Boneyard Beer Farm & Mesquite Grill combines hearty eats with entertainment. HDTVs illuminate trays filled with double-patty burgers and St. Louis-style ribs drowned in house made barbecue sauce, as well as 16 types of sandwich including the hand-made, slow roasted pulled pork. On the weekends, live bands take the stage, serenading ears as fingers busy themselves with wings drenched in one of 15 sauces ranging from mild to devilishly hot.
Al "Bubba" Baker is no stranger to awards. The former NFL lineman went to three pro bowls during his career and was named 1978's Defensive Rookie of the Year. Upon his retirement from the field, Bubba yearned for a return to his southern roots, and so he and his wife Sabrina decided to open a barbecue restaurant using secret family recipes stemming all the way back to the 1950s. Those time-honored techniques include marinating dry-rubbed pork, brisket, and ribs overnight, and then slow-smoking them for hours over smoldering piles of Ohio-grown applewood. It's a painstaking process, but it pays—today, Bubba's trophy case is filled with myriad awards for his succulent cuisine, including four Silver Spoon recognitions from Cleveland Magazine for Best Ribs and Best Barbecue Restaurant.
While many barbecue joints taut ribs that are boneless, Bubba's takes things a step further by de-boning baby back ribs through an patented process that leaves them easily mastered with a knife and fork or spare fencing sword. Bourbon adds an extra flair to boneless beef short ribs, which are sautéed in Bubba's signature barbecue sauce, splashed with bourbon, and set aflame before serving, and southern fried chicken owes its own crispy exterior to a secret batter invented by Bubba's momma, Ernestine. The kitchen also ladles its famous pulled meats onto baskets of fries and on sandwiches to create easy handheld eats, which may be enjoyed in the sports-themed dining room or out on the covered patio, where an inset fireplace keeps things warm and cozy in true down-homestyle.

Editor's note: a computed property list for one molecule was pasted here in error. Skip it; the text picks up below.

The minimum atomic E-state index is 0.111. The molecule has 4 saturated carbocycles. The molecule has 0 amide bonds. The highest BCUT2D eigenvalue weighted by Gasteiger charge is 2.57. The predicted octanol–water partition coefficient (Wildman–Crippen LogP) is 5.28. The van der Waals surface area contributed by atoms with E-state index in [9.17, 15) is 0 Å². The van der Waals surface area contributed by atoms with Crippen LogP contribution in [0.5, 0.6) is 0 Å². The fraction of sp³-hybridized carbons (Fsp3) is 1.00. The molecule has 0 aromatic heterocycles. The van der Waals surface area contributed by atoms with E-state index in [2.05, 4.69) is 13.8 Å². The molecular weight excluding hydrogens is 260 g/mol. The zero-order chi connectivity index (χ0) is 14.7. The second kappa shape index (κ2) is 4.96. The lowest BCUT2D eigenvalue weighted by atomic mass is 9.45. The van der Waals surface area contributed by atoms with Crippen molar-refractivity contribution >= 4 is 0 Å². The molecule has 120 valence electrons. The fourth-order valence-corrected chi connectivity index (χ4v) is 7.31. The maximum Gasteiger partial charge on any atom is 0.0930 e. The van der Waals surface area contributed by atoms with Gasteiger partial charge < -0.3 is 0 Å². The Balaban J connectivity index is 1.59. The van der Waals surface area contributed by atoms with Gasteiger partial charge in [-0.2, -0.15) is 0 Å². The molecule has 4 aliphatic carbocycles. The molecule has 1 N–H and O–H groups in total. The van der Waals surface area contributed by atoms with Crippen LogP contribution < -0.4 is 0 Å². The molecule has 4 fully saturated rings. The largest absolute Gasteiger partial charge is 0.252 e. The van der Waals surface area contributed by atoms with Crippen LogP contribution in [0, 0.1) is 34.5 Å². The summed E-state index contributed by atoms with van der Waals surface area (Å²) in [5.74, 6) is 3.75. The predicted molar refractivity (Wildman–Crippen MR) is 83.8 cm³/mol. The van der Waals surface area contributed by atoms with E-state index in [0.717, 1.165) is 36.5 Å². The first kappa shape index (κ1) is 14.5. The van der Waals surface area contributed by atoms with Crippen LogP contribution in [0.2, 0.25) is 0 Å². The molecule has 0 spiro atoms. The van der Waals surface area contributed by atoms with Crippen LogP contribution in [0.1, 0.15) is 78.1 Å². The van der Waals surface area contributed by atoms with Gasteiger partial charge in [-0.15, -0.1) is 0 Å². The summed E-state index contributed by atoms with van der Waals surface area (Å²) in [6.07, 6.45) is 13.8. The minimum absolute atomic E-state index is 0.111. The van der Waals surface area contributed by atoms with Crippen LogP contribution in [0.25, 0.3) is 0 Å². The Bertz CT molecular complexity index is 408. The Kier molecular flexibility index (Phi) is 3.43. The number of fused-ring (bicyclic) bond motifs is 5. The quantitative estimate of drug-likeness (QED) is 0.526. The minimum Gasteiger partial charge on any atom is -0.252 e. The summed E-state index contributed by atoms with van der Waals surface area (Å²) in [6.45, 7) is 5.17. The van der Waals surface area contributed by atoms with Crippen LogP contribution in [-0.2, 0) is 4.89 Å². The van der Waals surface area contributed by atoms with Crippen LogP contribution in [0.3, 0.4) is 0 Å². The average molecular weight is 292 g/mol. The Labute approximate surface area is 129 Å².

The Dickey’s Barbecue Pit sign may be ubiquitous today as a spot for good ole’ Texas barbecue, but when Travis Dickey first opened his Dallas shop in 1941, the sign had to share space with advertisements to help pay rent. In the 70 years since then, the Dickeys have done well for themselves, with their initial store spawning a slew of franchises throughout the country. Though the barbecue at each outpost is no longer under the hand of one of Dickey’s descendants, each shop still smokes their own meats in-house to create the signature Texan flavor that infuses their briskets, pulled pork, and fall-off-the-bone ribs. Meals can come in any size, from the a la carte sandwiches to platters that incorporate a chosen number of meats with a buttery roll, a pickle, two homestyle sides, and free ice cream. Whether serving up their dishes in the dining room or packing them up for take-away or catering, the staff ensures that each client gets a taste of Texas home cooking without the hassle rubbing every dish on a campfire crock-pot.
Beer and pub food are the name of the game at The Grille on Waterloo. Guests can nosh on a variety of appetizers such as bacon cheddar fries or fried mushrooms, or jump right into the pulled pork sandwich, Cajun burger with mozzarella, or wings with 13 different sauces and 2 dry rubs. They can then complement meals with 1 of the 34 draft beers, which includes Dortmunder Gold or Shock Top raspberry wheat, or bottled beers such as Heineken and Red Stripe.